There is much evidence to suggest that the same techniques used to train animals, either pets or performers, is just as effective with children, spouses and employees. What’s the trick? Positively reinforce the behaviors you want to see continue. The corollary is also true: you need to model the behavior you want others to exhibit.
I raise this issue because in so many of my recent conversations with clients about the adoption of social software and collaboration tools, a huge disconnect emerges. Managers and team leaders say they want employees to ‘play nice together’ but then they actively discourage collaboration through actions, directives and metrics.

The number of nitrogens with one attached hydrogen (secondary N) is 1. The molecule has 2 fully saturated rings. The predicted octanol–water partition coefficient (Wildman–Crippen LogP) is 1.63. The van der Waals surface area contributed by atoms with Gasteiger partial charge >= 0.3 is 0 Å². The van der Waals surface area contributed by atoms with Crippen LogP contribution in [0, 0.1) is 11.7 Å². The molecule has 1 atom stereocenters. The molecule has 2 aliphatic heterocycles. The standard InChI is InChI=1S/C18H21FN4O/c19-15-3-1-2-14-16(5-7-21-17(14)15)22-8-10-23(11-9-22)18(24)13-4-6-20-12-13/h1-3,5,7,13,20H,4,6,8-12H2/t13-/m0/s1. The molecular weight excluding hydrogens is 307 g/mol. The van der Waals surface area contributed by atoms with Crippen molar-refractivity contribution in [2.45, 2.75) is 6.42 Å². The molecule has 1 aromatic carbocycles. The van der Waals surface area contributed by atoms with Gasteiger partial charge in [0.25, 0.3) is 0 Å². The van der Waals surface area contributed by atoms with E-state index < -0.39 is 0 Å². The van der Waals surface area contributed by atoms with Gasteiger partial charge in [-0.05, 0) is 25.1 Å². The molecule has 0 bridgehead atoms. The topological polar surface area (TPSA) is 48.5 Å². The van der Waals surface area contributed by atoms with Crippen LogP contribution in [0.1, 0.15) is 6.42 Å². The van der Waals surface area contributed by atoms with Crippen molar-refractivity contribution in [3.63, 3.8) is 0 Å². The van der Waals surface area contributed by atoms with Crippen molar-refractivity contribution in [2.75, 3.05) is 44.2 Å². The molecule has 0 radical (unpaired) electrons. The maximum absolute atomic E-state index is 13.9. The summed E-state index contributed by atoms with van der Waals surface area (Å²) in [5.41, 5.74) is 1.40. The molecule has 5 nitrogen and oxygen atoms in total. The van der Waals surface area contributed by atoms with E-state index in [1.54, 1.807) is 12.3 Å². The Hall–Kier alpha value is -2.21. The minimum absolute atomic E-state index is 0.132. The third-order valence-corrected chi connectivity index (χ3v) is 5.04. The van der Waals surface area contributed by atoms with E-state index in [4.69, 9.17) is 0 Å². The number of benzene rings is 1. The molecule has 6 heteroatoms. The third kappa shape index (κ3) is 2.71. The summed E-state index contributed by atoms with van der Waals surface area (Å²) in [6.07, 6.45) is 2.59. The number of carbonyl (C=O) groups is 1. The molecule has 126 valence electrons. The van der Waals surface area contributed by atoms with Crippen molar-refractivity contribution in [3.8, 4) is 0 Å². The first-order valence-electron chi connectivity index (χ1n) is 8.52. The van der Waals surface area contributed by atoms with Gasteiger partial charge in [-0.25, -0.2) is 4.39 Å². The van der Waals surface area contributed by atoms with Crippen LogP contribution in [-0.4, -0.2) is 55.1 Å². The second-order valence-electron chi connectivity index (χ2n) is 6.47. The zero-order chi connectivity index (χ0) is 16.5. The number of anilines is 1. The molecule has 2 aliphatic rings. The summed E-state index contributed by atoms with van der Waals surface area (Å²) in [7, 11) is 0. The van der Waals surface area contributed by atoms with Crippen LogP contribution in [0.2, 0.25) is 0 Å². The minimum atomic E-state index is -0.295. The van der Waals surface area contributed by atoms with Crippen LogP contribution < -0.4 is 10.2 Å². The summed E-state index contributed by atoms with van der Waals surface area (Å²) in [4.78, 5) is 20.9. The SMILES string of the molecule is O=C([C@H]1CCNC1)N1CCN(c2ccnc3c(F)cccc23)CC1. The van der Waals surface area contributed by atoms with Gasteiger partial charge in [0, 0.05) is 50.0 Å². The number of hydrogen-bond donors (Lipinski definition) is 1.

You are aghast at this assertion? Well consider a few examples from recent discussions:
- Community leader who refused to use the community team space in the collaboration tool and instead preferred to use email when authoring and updating deliverables.
- Team manager who will not allow employees to add expertise to their social profile to avoid having them ‘poached’ for other projects.
- Leadership team that awards recognition solely to individual contributors.
I suspect there are plenty of examples that we’ve experienced over the course of our work. Please feel free to share stories of actions that discourage collaboration, and, more importantly your suggestions for fixing the problem.